Judging from both his cocksure, in-your-face manner and the content of his public utterances over the last five years, Benigno S. C. Aquino III not only fancies himself a thinker; he also thinks his view of things and opinions are unassailable. Together with typhoons, floods, earthquakes and dengue, these are among the realities we’ve had to live with since 2010 as he brags about his alleged achievements, excoriates his critics, and attacks the media.
But he was more than his usual self last March 9, during the “prayer meeting” at the Malacanang grounds, which was obviously meant as a foil against calls for his resignation by, among others, some bishops of the Catholic Church. In both his opening remarks as well as in his subsequent defense of his role in the Jan. 25 Mamasapano incident, Mr. Aquino came off as combative and far from modest, despite his description of himself, during the prayer meeting as well as in other circumstances, as calm and open.
Mr. Aquino described his current critics as attention-deficient (“kulang sa pansin”), and as unable to think straight (“kulang sa pag-iisip ng maayos”). On the supposition that he who criticizes others for certain lapses thinks himself immune from the same faults, we can surmise that Mr. Aquino believes that he’s not himself craving for attention, and that he can, unlike his detractors, think straight.
One can grant the first presumption. Being President of this unhappy Republic after all makes Mr. Aquino the center of attention, especially during those moments in the life of a nation, such as today, when executive competence is critical to the outcome of events like the Mamasapano incident. One can even argue that the last thing Mr. Aquino wants nowadays is attention, given the flurry of demands that he explain why the Mamasapano operation turned into a huge catastrophe, claims that under the principle of command responsibility he should apologize for bungling it — and yes, calls that he resign.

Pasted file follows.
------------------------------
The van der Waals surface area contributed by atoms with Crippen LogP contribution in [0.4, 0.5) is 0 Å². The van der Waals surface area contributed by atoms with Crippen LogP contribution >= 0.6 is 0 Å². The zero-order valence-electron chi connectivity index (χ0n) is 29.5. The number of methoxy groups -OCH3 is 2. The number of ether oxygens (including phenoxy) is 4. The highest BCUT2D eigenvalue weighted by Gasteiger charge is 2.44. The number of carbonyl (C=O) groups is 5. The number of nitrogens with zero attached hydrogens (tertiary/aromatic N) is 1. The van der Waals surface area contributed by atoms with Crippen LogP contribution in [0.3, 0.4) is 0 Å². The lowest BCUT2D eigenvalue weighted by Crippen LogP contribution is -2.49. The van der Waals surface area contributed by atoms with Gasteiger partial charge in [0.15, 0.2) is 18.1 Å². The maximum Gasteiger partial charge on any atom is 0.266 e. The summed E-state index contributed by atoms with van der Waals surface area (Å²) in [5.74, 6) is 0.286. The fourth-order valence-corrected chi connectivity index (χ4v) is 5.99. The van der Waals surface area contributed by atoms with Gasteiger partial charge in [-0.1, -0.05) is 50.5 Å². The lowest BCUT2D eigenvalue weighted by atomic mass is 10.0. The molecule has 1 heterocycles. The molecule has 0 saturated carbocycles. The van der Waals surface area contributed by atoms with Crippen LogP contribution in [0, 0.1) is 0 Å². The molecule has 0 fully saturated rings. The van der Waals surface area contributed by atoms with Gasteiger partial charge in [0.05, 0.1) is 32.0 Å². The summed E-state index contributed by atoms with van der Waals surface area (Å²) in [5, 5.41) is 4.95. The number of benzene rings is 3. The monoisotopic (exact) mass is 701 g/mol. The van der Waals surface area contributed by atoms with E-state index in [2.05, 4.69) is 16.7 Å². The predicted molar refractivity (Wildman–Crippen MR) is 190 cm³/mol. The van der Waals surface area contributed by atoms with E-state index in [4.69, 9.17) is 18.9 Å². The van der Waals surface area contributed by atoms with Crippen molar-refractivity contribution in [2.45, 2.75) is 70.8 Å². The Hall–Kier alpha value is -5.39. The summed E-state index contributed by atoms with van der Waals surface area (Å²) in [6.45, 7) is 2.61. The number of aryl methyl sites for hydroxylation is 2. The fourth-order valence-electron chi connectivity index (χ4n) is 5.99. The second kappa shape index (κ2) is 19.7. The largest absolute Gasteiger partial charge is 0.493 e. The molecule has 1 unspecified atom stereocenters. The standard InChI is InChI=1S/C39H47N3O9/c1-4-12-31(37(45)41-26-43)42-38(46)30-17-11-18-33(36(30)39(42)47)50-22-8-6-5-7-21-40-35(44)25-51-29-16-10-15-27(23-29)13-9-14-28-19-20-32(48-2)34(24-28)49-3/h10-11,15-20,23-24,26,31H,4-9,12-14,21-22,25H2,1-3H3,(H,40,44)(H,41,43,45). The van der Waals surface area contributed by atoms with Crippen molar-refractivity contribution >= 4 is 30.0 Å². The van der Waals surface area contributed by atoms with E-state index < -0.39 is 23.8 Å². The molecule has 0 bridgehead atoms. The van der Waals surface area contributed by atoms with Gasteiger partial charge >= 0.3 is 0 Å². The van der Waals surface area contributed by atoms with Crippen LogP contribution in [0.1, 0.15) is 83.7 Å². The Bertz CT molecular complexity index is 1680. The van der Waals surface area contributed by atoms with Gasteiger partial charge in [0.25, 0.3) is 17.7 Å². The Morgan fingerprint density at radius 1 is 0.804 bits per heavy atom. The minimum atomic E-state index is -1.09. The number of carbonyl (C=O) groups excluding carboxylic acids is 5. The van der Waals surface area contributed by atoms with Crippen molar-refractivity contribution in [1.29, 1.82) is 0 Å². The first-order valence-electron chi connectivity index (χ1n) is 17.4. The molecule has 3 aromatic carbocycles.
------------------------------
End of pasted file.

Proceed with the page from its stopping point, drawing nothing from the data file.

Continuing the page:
The presumption that he’s a reasonable, straight thinker is something else. One can start with the very idea of the prayer meeting itself. Conspicuously present was the Christian Coalition Movement, which presumably helped organize, or even instigated, the event. Absent was any representative of the Catholic Church. Not even Luis Cardinal Tagle, or the bishops who have declared their opposition to the calls for Mr. Aquino’s resignation or ouster, were in the vicinity.
One wonders if, in attempting to show that he has the support of this country’s Christians, Mr. Aquino was, perhaps unwittingly, being divisive by emphasizing the differences among the Christian churches, while at the same time — unwittingly again — suggesting that he doesn’t have the support of the Church to which he belongs.
But given the number and scale of Mr. Aquino’s other, more recent gaffes, he would probably dismiss it as a minor issue, if at all he’s even considered it. In the same speech before that adoring crowd, Mr. Aquino dismissed, without naming them, those individuals and groups that want dialogues with him by saying that there’s no point in discussing anything with anyone with fixed views.
While he said he was ready to talk to anyone (“handang makipag-usap sa lahat”), he did impose one condition — that the discussion lead somewhere (“may patutunguhan”). Mr. Aquino chose as an example of futility his speaking with the media, which, he said, is pointless because, he claimed, the reports are already done even before he has told the media anything. Besides, he asked, what if whoever he talks to says the exact opposite of what he said?